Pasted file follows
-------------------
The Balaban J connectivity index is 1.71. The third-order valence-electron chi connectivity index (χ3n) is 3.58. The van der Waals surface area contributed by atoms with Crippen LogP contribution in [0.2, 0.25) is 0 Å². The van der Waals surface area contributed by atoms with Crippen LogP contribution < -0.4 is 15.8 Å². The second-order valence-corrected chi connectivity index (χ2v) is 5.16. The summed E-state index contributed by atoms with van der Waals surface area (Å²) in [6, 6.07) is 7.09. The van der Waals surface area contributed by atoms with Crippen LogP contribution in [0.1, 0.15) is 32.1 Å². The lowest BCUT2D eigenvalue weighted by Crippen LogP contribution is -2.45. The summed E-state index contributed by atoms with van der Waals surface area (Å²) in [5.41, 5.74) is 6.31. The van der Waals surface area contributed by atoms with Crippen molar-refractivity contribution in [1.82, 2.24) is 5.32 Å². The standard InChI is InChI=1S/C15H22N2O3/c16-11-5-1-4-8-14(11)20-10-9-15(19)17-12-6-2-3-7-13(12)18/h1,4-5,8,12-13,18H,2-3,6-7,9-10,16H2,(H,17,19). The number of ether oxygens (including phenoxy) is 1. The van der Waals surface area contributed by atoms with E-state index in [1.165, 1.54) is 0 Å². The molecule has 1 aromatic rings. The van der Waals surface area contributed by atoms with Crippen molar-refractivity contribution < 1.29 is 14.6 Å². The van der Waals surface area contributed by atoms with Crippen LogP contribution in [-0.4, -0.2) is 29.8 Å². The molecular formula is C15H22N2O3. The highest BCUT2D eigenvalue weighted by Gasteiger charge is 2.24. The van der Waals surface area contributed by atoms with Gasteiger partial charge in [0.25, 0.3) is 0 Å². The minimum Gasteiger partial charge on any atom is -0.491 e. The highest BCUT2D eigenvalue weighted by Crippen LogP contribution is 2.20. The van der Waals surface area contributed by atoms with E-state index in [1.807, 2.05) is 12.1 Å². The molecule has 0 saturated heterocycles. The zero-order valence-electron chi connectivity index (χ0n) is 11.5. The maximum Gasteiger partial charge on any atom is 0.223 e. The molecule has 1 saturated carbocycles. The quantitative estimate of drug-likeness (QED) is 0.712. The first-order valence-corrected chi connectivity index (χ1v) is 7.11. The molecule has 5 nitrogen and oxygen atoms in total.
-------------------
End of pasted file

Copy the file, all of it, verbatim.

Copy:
The Balaban J connectivity index is 1.71. The third-order valence-electron chi connectivity index (χ3n) is 3.58. The van der Waals surface area contributed by atoms with Crippen LogP contribution in [0.2, 0.25) is 0 Å². The van der Waals surface area contributed by atoms with Crippen LogP contribution < -0.4 is 15.8 Å². The second-order valence-corrected chi connectivity index (χ2v) is 5.16. The summed E-state index contributed by atoms with van der Waals surface area (Å²) in [6, 6.07) is 7.09. The van der Waals surface area contributed by atoms with Crippen LogP contribution in [0.1, 0.15) is 32.1 Å². The lowest BCUT2D eigenvalue weighted by Crippen LogP contribution is -2.45. The summed E-state index contributed by atoms with van der Waals surface area (Å²) in [5.41, 5.74) is 6.31. The van der Waals surface area contributed by atoms with Crippen molar-refractivity contribution in [1.82, 2.24) is 5.32 Å². The standard InChI is InChI=1S/C15H22N2O3/c16-11-5-1-4-8-14(11)20-10-9-15(19)17-12-6-2-3-7-13(12)18/h1,4-5,8,12-13,18H,2-3,6-7,9-10,16H2,(H,17,19). The number of ether oxygens (including phenoxy) is 1. The van der Waals surface area contributed by atoms with E-state index in [1.165, 1.54) is 0 Å². The molecule has 1 aromatic rings. The van der Waals surface area contributed by atoms with Crippen molar-refractivity contribution < 1.29 is 14.6 Å². The van der Waals surface area contributed by atoms with Crippen LogP contribution in [-0.4, -0.2) is 29.8 Å². The molecular formula is C15H22N2O3. The highest BCUT2D eigenvalue weighted by Gasteiger charge is 2.24. The van der Waals surface area contributed by atoms with Gasteiger partial charge in [0.25, 0.3) is 0 Å². The minimum Gasteiger partial charge on any atom is -0.491 e. The highest BCUT2D eigenvalue weighted by Crippen LogP contribution is 2.20. The van der Waals surface area contributed by atoms with E-state index in [1.807, 2.05) is 12.1 Å². The molecule has 0 saturated heterocycles. The zero-order valence-electron chi connectivity index (χ0n) is 11.5. The maximum Gasteiger partial charge on any atom is 0.223 e. The molecule has 1 saturated carbocycles. The quantitative estimate of drug-likeness (QED) is 0.712. The first-order valence-corrected chi connectivity index (χ1v) is 7.11. The molecule has 5 nitrogen and oxygen atoms in total.